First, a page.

GM – FBF – Today’s American Champion was Dr. McFarlin founded the Black Storytellers of San Diego, Inc. (BSSD) 15 years ago.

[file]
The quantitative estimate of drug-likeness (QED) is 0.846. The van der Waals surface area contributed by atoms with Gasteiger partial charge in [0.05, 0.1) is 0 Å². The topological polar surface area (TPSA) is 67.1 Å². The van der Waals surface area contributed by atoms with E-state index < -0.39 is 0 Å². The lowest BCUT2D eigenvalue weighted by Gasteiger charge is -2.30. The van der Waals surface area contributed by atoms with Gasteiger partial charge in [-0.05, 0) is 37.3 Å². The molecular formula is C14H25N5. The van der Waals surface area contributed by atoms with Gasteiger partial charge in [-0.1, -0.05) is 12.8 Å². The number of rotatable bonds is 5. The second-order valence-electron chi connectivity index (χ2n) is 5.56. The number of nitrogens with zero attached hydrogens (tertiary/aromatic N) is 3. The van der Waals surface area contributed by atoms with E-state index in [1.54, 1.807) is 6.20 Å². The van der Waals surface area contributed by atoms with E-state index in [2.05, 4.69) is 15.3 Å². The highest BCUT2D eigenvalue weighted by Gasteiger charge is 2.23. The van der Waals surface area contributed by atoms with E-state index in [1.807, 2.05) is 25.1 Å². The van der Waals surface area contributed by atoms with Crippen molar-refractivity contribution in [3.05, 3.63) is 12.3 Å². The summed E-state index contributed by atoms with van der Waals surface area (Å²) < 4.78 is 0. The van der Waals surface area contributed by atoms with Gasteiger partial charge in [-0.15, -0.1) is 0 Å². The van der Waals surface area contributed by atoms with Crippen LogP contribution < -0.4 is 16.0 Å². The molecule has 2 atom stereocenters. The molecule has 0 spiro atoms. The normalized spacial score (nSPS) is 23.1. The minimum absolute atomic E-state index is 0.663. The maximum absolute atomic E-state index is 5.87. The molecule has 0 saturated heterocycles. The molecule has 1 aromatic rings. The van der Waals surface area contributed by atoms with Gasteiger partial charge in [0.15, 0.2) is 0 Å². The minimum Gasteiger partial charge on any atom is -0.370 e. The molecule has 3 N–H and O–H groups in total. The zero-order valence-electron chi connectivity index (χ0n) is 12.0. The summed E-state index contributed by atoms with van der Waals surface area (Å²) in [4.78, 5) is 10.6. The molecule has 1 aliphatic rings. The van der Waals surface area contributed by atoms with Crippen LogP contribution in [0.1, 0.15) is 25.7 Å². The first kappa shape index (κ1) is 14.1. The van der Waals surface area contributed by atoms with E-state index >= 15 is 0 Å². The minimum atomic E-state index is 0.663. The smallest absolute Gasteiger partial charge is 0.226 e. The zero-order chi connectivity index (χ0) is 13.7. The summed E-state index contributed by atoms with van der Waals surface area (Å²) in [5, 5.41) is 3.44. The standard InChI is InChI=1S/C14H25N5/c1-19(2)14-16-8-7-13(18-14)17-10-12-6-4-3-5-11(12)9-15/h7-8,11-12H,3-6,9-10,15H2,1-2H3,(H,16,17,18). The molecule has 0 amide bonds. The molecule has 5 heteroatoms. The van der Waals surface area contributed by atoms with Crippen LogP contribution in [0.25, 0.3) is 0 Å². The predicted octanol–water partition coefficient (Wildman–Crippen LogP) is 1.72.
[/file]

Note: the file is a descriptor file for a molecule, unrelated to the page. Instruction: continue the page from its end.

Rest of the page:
GM – FBF – Today’s American Champion was Dr. McFarlin founded the Black Storytellers of San Diego, Inc. (BSSD) 15 years ago. As an affiliate of the National Association of Black Storytellers (NABS) headquartered in Baltimore, Maryland, their mission is to promote storytelling through education and entertainment, inspire through the power of the word and to keep African/African American culture and traditions alive and connected by telling and teaching stories. Under Dr. McFarlin’s leadership, the Storytellers provided acclaimed performances and presentations primarily throughout San Diego County. They have performed in classrooms, Head Start programs, homeless shelters, military bases, funeral services and hospitals. BSSD, Inc. collaborators have included Valencia Park/Malcolm X Library, National University, Grossmont College, University of San Diego, UCSD, San Diego Women’s Chorus, The Joe & Vi Jacobs Center, and San Diego Museums. Today in our History – November 26, 2013 – Doctor Annjeannette Sophie McFarlin dies.As a child, Annjennette McFarlin loved listening to stories told by the grown-ups in her life. She grew up to teach speech to college students and become a storyteller herself. In her rich, resounding voice, she told tales of everything from African folklore to a rap version of Little Red Riding Hood.In the late 1990s, she helped start Black Storytellers of San Diego Inc., an affiliate of the national association based in Baltimore. The group holds free storytelling sessions at local libraries and schools.”She was the heartbeat of the operation,” said longtime friend and colleague Maxine Sherard. “She brought it alive.”In a 2006 interview with The San Diego Union-Tribune, Dr. McFarlin said of storytelling, “It allows people to take a trip with me and never leave their chairs. You can see it in their eyes, can feel it vibrate off them as they respond to the words and images.”Dr. McFarlin died after months of ill health on Nov. 27 at her home in Chula Vista. She was 78.Weeks before her death, she appeared at the PTE-HOPE Inc. multicultural fair, an event she performed at since its inception in 2007.”Our diverse community will miss her profound cultural wisdom and her kindness,” said Marissa Acierto, business manager of PTE-HOPE Inc. “Her outreach efforts have been a treasure.”Annjennette Sophie McFarlin was born July 14, 1935, in Pensacola, Fla., the eldest of three to Clifford and Thecimar McFarlin. Part of the wave during World War II of African Americans migrating West to find work, she and her family arrived in Chula Vista in the early 1940s, making the trip on a segregated train.A San Diego High School graduate, she eyed a nursing career when she took a speech class at East Los Angeles Community College in 1962 and found her passion for communications. She earned a bachelor’s degree from Cal State Long Beach, a master’s degree from UCLA, and in 1975, a doctorate in rhetorical studies from Washington State University.She penned the book, “Black Congressional Reconstruction Orators and Their Orations” and was considered the first recognized scholar of orator Hallie Quinn Brown.”It was significant research, and she was proud of that,” said longtime friend Joyce Suber.Dr. McFarlin taught at Northern Illinois University, Southwestern College, the University of New Hampshire, SDSU, Cal Poly San Luis Obispo, Washington State University and Grossmont College, where she was chairman of the speech department from 1978 until her retirement in 2002. She was director of the San Diego-Imperial County Community College Association Regional Faculty Internship Project from 1994 to 2002.Through her firm, Adjua Associates, Dr. McFarlin provided communications services to individuals, businesses, universities and public schools. In 1986, she received a San Diego County Black Achievement Award for her work in community education.”She will be missed by the educational community as well as the San Diego community for her dedication and passion for students and for her love of learning,” said Donna Arnold, dean of the School of Arts and Communication at Southwestern College.Dr. McFarlin is survived by a daughter, Annjennette Elizabeth McFarlin, sister Linda Brown, and a brother, Michael McFarlin, all of Chula Vista. Resrearch more about this great American Champion and share it with your babies. Make it a champion day!